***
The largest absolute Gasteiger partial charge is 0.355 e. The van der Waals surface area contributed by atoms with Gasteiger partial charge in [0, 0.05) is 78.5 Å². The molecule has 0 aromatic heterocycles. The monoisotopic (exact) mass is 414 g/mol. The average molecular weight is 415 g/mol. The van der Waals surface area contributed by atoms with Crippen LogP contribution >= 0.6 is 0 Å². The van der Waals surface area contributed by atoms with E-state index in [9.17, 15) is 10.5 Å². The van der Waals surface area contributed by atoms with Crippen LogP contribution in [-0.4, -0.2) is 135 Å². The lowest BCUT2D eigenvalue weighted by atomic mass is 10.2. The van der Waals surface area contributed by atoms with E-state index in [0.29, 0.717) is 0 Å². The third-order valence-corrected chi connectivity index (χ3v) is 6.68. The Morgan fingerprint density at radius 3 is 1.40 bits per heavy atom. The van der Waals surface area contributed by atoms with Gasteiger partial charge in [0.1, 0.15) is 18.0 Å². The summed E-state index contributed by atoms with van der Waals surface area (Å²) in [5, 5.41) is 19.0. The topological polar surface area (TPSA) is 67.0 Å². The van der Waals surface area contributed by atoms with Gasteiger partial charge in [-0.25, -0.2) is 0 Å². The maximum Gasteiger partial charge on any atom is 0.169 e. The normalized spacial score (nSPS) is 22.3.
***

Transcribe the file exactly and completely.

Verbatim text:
The largest absolute Gasteiger partial charge is 0.355 e. The van der Waals surface area contributed by atoms with Gasteiger partial charge in [0, 0.05) is 78.5 Å². The molecule has 0 aromatic heterocycles. The monoisotopic (exact) mass is 414 g/mol. The average molecular weight is 415 g/mol. The van der Waals surface area contributed by atoms with Crippen LogP contribution >= 0.6 is 0 Å². The van der Waals surface area contributed by atoms with E-state index in [9.17, 15) is 10.5 Å². The van der Waals surface area contributed by atoms with Crippen LogP contribution in [-0.4, -0.2) is 135 Å². The lowest BCUT2D eigenvalue weighted by atomic mass is 10.2. The van der Waals surface area contributed by atoms with E-state index in [0.29, 0.717) is 0 Å². The third-order valence-corrected chi connectivity index (χ3v) is 6.68. The Morgan fingerprint density at radius 3 is 1.40 bits per heavy atom. The van der Waals surface area contributed by atoms with Gasteiger partial charge in [0.1, 0.15) is 18.0 Å². The summed E-state index contributed by atoms with van der Waals surface area (Å²) in [5, 5.41) is 19.0. The topological polar surface area (TPSA) is 67.0 Å². The van der Waals surface area contributed by atoms with Gasteiger partial charge in [-0.25, -0.2) is 0 Å². The maximum Gasteiger partial charge on any atom is 0.169 e. The normalized spacial score (nSPS) is 22.3.